The Cortana card can display quick info, which she gathers from the system, including unread text messages, upcoming reminders, tracking info. She is especially useful because of her integration with Microsoft’s services, including Outlook, To-Dos, Bing, and Translator. She’s very basic if you use her though the Microsoft Launcher, however there is a dedicated app on the Google Play Store, which can additionally play music, and manage devices such as the Xbox or the Surface Headphones we recently reviewed.
While I don’t use Cortana very often, I do find it to be useful when I ask her to add an entry to my to-do list, so that I can access the list later from the Tasks card. And speaking of cards…
Glance screen—a customizable list of pinned cards and widgets
Most Android phones come with a left home screen with Google search and news. Apple devices show a customizable list of widgets, and even the OnePlus 6T lets you choose between a Google Search screen or a widgets list. Microsoft takes all this a step further by putting it all on a single glance screen, complete with info cards, widgets, news, and the Timeline history.
Cards are Launcher’s built-in information widgets, useful for displaying many different things, such as sticky notes, recent messages and emails, calendar, tasks, screen time, contacts, and recently opened documents and apps, just to name a few. And of course, if the cards aren’t enough, you can also add any Android widget to the list, which are fully customizable in height to suit the user’s preference.
I am a big fan of the vertical list of widgets. It’s how information should be sorted. Windows Phone and iOS got this right, with both platforms sorting tiles and widgets (respectively) in this order. On an Android phone, someone with a lot of widgets would have to use multiple home pages to sort all of this info, and resorting can also take extra time. Putting all of it in a vertical list makes it easier to access the info on one scrollable screen and saves me a lot of time rearranging the widgets if I want to remove one or add another.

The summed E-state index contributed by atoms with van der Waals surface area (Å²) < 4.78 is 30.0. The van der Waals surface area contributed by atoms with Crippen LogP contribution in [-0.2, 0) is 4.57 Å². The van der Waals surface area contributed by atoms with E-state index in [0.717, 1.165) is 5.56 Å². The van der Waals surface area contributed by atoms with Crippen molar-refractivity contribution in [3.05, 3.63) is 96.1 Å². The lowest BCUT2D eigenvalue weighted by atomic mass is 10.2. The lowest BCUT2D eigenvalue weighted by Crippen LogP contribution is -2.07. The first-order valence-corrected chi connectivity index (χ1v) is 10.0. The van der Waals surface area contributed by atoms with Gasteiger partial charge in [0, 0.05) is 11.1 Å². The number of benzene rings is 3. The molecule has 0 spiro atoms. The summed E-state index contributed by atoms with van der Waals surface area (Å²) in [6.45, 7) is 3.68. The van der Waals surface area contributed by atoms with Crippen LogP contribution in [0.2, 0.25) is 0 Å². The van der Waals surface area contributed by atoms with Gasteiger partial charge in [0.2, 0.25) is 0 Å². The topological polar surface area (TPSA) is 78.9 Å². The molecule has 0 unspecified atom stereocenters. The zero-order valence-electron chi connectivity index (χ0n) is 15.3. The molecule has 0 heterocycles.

Microsoft Launcher still has its fair share of issues
I really do enjoy using Microsoft Launcher. But there are a few issues that cause me to scratch the back of my head. For one, the expandable dock at the bottom is buggy. Rearranging icons can cause icons to mistakenly duplicate and track over each other, adding to frustration when the intention is to swap one app for another.
I would also like to see Microsoft expand the gesture settings a little bit. Right now, I’m using my phone’s home button to access the app drawer, reserving the upwards swipe for accessing the expanded dock. But I think it might be slightly more intuitive if I could set a slight swipe up to expand the dock, with a longer swipe opening the app drawer. Something similar is already incorporated into the Google Pixel’s new navigation introduced in Android Pie, where a slight swipe up brings up the recent apps and the dock, while moving the finger all the way up opens the app drawer.
Other than that, Microsoft has done an excellent job at bringing its ecosystem to Android devices, giving users quick access to Cortana and the company’s other services with just the one app. Adding the additional apps like the Edge browser, Outlook, OneNote, To-Do and the countless others makes for a terrific Windows Phone alternative. Why not try it for yourself?
Further reading: Android, Microsoft Launcher